Ransomware Threats Show Hospitals Aren't Prepared

More unnecessary strain

Key Takeaways

  • Federal agencies last week revealed a ransomware threat against US hospitals.
  • More than half of the medical institutions aren’t prepared to defend against cyberattacks, one expert said.
  • The ransomware, called Ryuk, affected at least five US hospitals last week.
Tiny alphabet blocks used to spell "ransomware"
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A recent ransomware threat against hospitals highlights the fact that many medical institutions aren’t prepared to handle cyberattacks.

Last week, the FBI warned that hackers could be targeting the healthcare and public health sector with ransomware. Such an assault could shut down hospitals that are already under strain from the coronavirus. Health centers have not prepared sufficiently for such attacks, experts say.

"We found that 66% of hospitals do not meet the minimum security requirements as outlined by the National Institute of Standards and Technology (NIST)," Caleb Barlow, CEO of CynergisTek, a cybersecurity firm focusing on healthcare, said in an email interview. "In the midst of a pandemic when travel, tourism, and education have been severely hampered, healthcare is open and a soft target for hackers. 

"A ransomware attack on a hospital or healthcare organization often involves a kinetic impact as patients are diverted. This potential impact on patient care increases the likelihood that organizations will pay the ransom."

A ‘Credible’ Threat

In a joint alert last week, the FBI and two federal agencies said they had credible information of "an increased and imminent cybercrime threat" to US hospitals and health care providers. The agencies said groups are targeting the healthcare sector with attacks aimed at "data theft and disruption of healthcare services."

"We found that 66% of hospitals do not meet the minimum security requirements as outlined by the NIST."

The ransomware, called Ryuk, affected at least five US hospitals last week. Like most ransomware, this strain can distort computer files into meaningless data until the target pays whoever launched it.

"Ryuk can be difficult to detect and contain as the initial infection usually happens via spam/phishing and can propagate and infect IoT/IoMT (internet of medical things) devices, as we’ve seen this year with radiology machines," Jeff Horne, CSO of cybersecurity firm Ordr, said in an email interview. "Once attackers are on an infected host, they can easily pull passwords out of memory and then laterally move throughout the network, infecting devices through compromised accounts and vulnerabilities."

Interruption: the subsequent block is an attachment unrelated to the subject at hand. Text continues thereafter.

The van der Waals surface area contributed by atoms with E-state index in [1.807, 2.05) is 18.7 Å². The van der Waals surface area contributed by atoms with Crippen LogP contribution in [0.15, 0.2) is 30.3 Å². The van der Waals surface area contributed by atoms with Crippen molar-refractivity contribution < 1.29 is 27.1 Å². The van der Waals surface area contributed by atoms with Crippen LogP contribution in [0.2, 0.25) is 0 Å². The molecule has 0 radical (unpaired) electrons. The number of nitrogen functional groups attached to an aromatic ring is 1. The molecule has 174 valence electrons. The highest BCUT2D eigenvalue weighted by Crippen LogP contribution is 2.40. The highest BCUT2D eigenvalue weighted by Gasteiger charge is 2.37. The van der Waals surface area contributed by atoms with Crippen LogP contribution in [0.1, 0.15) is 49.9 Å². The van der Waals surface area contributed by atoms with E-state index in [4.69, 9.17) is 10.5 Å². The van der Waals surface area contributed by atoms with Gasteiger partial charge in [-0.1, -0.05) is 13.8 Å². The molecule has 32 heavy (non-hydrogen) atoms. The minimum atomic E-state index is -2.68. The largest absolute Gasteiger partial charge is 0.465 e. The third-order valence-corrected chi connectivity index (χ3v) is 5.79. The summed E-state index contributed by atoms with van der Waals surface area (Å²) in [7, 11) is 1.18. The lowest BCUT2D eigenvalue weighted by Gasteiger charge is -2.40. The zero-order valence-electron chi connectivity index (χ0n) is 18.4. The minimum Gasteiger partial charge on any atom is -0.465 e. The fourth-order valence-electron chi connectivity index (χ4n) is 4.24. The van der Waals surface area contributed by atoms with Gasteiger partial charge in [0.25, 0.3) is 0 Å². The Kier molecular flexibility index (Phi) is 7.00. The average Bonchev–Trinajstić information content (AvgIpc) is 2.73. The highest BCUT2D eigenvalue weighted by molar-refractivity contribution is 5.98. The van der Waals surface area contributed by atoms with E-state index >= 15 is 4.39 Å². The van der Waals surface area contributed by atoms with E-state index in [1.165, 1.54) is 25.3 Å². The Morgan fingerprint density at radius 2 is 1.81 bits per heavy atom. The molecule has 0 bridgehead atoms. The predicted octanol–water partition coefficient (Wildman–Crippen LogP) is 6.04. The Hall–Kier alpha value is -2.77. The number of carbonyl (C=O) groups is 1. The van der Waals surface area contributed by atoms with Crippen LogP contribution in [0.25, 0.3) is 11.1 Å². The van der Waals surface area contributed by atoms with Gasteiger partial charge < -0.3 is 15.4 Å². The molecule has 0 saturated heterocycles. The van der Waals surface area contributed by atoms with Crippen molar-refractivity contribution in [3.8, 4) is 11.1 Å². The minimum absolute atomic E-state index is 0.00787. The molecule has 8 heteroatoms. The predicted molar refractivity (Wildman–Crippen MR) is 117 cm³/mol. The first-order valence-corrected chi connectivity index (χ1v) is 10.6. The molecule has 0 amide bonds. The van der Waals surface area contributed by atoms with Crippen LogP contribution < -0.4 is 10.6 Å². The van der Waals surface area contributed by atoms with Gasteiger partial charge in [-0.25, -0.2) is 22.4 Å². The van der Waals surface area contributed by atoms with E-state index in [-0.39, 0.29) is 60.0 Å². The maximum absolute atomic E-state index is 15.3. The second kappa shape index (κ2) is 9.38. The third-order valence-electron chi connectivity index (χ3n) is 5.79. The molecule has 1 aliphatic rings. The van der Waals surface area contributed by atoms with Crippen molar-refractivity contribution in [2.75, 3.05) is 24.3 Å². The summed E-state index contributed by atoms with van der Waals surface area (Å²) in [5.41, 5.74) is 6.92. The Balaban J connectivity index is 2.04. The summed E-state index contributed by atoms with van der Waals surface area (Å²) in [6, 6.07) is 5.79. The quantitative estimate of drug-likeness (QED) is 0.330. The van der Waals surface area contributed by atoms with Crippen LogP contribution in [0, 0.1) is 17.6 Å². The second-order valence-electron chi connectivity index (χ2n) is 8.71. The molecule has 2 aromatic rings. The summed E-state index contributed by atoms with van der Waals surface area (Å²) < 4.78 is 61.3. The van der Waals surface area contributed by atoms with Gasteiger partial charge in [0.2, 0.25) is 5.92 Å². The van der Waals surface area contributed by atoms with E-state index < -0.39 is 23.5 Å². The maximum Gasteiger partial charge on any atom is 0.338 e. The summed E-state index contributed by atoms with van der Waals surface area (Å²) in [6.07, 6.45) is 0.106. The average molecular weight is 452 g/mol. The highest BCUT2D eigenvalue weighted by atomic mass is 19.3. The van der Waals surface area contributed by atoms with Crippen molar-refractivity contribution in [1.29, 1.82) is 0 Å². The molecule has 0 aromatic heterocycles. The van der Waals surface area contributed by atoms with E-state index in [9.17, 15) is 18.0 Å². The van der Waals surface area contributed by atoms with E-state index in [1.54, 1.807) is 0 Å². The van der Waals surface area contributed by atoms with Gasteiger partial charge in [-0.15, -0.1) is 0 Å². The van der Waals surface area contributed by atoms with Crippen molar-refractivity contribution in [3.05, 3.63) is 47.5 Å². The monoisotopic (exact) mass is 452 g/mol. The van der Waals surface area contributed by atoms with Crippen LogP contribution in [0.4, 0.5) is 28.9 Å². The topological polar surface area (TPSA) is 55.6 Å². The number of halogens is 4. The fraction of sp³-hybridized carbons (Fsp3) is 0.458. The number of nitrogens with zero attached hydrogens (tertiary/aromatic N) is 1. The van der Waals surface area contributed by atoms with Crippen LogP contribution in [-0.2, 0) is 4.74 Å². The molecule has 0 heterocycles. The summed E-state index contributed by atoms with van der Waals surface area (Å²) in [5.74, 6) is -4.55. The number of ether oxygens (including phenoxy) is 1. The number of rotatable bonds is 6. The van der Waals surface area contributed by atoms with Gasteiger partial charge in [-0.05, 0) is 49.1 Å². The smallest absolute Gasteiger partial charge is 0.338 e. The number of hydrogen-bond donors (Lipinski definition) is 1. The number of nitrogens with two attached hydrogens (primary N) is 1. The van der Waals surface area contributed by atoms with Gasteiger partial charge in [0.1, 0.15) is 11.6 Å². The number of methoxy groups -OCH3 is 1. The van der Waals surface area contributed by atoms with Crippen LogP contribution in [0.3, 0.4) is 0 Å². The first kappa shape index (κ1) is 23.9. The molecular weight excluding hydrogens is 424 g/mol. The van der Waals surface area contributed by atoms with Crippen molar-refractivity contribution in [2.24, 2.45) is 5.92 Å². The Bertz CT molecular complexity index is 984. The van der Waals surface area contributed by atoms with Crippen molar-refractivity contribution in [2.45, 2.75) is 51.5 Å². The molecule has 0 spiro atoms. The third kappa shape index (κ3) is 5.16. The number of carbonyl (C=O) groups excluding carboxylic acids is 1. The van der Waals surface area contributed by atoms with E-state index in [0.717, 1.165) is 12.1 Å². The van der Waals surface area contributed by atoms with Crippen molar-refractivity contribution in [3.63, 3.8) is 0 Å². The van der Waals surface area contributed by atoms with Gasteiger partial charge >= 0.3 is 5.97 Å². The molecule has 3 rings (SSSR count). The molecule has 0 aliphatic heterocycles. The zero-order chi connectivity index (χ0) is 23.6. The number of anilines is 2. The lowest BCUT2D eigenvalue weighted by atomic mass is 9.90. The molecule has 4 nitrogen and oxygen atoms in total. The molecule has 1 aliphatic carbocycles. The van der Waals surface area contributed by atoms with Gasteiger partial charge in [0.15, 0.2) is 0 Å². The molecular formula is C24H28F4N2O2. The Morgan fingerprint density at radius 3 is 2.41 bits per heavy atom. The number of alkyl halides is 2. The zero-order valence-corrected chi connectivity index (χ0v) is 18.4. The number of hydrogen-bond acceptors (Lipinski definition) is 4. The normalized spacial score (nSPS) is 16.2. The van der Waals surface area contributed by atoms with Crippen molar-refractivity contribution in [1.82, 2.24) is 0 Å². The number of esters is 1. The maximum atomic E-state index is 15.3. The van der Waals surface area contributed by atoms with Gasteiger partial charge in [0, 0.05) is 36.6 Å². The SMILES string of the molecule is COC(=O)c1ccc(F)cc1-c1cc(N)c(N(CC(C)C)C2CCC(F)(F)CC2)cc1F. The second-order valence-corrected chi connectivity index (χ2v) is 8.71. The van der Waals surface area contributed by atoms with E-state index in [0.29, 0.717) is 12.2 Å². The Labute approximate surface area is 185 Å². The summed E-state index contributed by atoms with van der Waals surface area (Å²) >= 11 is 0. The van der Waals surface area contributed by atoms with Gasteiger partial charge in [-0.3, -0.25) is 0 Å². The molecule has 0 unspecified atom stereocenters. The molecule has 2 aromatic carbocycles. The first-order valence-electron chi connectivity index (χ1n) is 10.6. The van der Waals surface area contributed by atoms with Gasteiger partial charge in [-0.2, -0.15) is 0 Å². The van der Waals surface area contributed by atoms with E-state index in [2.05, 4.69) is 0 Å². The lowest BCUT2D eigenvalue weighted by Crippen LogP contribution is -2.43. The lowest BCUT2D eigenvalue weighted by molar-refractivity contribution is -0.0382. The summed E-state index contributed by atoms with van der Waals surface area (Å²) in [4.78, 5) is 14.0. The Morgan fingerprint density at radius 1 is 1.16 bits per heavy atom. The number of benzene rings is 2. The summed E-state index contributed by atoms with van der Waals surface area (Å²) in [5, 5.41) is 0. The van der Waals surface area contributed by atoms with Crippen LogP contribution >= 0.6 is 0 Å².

Under Siege From Ransomware

For more than a year, the US has been assaulted by ransomware attacks. An attack in September crippled 250 facilities of the hospital chain Universal Health Services. Employees were forced to use paper for records and lab work was impeded.

"Hospitals have been attacked in this way previously, but with the pandemic plus everyone relying on digital applications more than ever, we’re seeing an increase in these attacks," Sushila Nair, CISO at IT consultancy NTT DATA Services, said in an email interview.

Close-Up Of Ransom Text On Computer Monitor At Table
Suebsiri Srithanyarat / EyeEm / Getty Images

Healthcare organizations have underestimated the threat, experts say, and normal antivirus software isn’t enough to fend them off.

"These ransomware attacks are run by sophisticated attackers and malicious developers operating more like a criminal company with customer service, online support, call centers, and payment processors," Horne said. "Just like a modern customer-focused business, they have people who respond to questions, assist with payment and decryption, and are very organized."

"This potential impact on patient care increases the likelihood that organizations will pay the ransom."

Not all experts agree that hospitals aren’t prepared for cyberattacks, however.

"Healthcare organizations move quickly to remediate flaws in their applications, in part because they deal with high volumes of sensitive information," Chris Wysopal, Chief Technology Officer and co-founder of cybersecurity firm Veracode, said in an email interview. "Another contributing factor may be that healthcare companies are using more than one type of application security scan, allowing them to find and fix more flaws than if they used just a single type of scan, such as static analysis alone." 

With coronavirus cases trending upwards, the last thing hospitals need now is for their computer systems to be crippled. Let’s hope they don’t have to go back to paper and pencil to record COVID-19 test results.